Farm Progress

Can no-till farming prevent weeds?

A 49-year-old field plot offers look at long-term weed growth.

November 30, 2018

3 Min Read
SEARCHING THE SOIL: Southern Illinois University Carbondale senior Sarah Dintelmann is attempting to grow weeds in a greenhouse. She is seeing if weed seed is suppressed by tillage, depth and time. Photo credit Southern Illinois University Carbondale.Southern Illinois University Carbondale

Weeds are a continual challenge for farmers. They compete with crops for valuable nutrients, space, sunlight and water, and often result in smaller crop yields.

Multiple weed control techniques are used to manage this problem, but teams of researchers at Southern Illinois University Carbondale are looking at a unique way to address the complex struggle. And it all starts with a weed seedbank of 49 years.

Using no-till practices to reduce weeds
A plot at the SIU Belleville Research Center reflects how no-till practices affects weed persistence in the seedbank for close to 50 years.

Sarah Dintelmann, a senior with a double major in crop, soil and environmental management and agribusiness economics, joined the study last year and gathered soil samples from the plot. Working under Karla Gage, assistant professor in the departments of plant, soil and agricultural systems and plant biology, Dintelmann transferred the test soil back to SIU’s Carbondale campus, where half was sent for detailed testing and the rest was kept in a greenhouse.

This fall, Dintelmann has kept a careful watch on the greenhouse soil to monitor the weed growth and report on the various species that survive in the soil.

Evaluating soil depth, long-term impact
SIU research began in the late 1960’s and extended throughout the career of weed scientist George Kapusta before his retirement in 1998. During his time, Kapusta was looking at the long-term interactions of tillage and fertilizer treatments on production. However, weeds in the system were never the focus. They are now.

When gathering soil samples, the team distinguished between the various depths of the soil to determine if tillage actually placed weeds in the right soil depth to allow access to necessary nutrients and sunlight to encourage unwanted growth. The samples were taken at multiple inch variables, 2-, 4-, 6- and 8-inch depths, to evaluate the growth.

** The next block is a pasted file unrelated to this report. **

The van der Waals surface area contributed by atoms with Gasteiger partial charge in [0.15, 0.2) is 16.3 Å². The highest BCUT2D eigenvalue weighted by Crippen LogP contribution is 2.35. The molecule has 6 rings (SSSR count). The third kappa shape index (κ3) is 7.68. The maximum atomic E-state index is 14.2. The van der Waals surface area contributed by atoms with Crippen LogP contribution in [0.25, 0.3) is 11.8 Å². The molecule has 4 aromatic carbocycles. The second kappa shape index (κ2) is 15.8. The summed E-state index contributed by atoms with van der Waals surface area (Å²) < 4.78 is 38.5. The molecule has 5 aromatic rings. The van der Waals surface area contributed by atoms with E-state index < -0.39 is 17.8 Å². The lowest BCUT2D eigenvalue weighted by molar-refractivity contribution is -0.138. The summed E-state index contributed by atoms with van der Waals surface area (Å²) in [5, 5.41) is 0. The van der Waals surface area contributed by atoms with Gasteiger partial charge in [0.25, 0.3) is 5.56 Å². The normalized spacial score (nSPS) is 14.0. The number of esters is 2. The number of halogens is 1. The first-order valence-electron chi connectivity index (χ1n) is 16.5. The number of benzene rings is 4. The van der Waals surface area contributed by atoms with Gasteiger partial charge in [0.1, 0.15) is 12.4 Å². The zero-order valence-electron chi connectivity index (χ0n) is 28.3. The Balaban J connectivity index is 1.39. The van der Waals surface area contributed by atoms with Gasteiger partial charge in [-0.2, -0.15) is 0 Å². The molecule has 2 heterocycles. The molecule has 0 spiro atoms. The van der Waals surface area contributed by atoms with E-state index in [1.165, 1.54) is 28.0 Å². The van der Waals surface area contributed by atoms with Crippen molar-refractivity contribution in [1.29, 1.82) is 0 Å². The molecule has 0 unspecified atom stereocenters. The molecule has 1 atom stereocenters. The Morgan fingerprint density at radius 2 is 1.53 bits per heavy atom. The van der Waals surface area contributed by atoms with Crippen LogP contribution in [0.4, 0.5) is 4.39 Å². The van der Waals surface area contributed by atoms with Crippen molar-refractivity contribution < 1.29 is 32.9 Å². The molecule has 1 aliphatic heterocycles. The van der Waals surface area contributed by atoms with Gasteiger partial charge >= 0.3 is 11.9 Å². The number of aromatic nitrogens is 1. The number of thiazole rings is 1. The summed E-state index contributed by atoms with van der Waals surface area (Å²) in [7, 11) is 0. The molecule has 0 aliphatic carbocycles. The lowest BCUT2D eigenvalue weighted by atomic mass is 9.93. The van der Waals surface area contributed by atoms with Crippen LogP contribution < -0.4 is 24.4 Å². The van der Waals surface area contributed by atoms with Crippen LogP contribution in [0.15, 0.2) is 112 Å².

The team wants to learn more about the weed distribution in the soil to improve the understanding of tillage as a management practice.

"We wanted to see if tillage actually threw seeds down into the 6 to 8-inch depths," Dintelmann says.

If weed seeds are deposited deep in the soil by tillage, they may remain dormant for long periods, even decades, before eventually losing the ability to germinate and grow. That is why the team is analyzing the effects of this long-term, no-till practice that may have prevented weeds from becoming part of the soil seedbank.

"The best way to keep weeds out of your seedbank is to prevent them from getting there originally," Dintelmann says.

Study to be completed next year
While the soil comes from a long-managed plot, the actual study of the treatment effects on the weeds began more recently. The team examined the in-field growth and development of weeds last year, and then ran the study again this year to replicate their findings.

Researchers will compare the results from the soil seedbank study with the in-field weed emergence data from the experimental plots, to see how accurately the seedbank represents the weeds emerging in the field and vice-versa.

A Belleville, Ill., native, Dintelmann sees the research as another important factor for farmers and those in the agriculture industry to consider when it comes to weed control topics.

"There are some other research stations that have almost 50 years of no-till trials going on, but this is the first time anyone has really looked at the weed seedbank composition over that time," Dintelmann says.

Source: Southern Illinois University Carbondale

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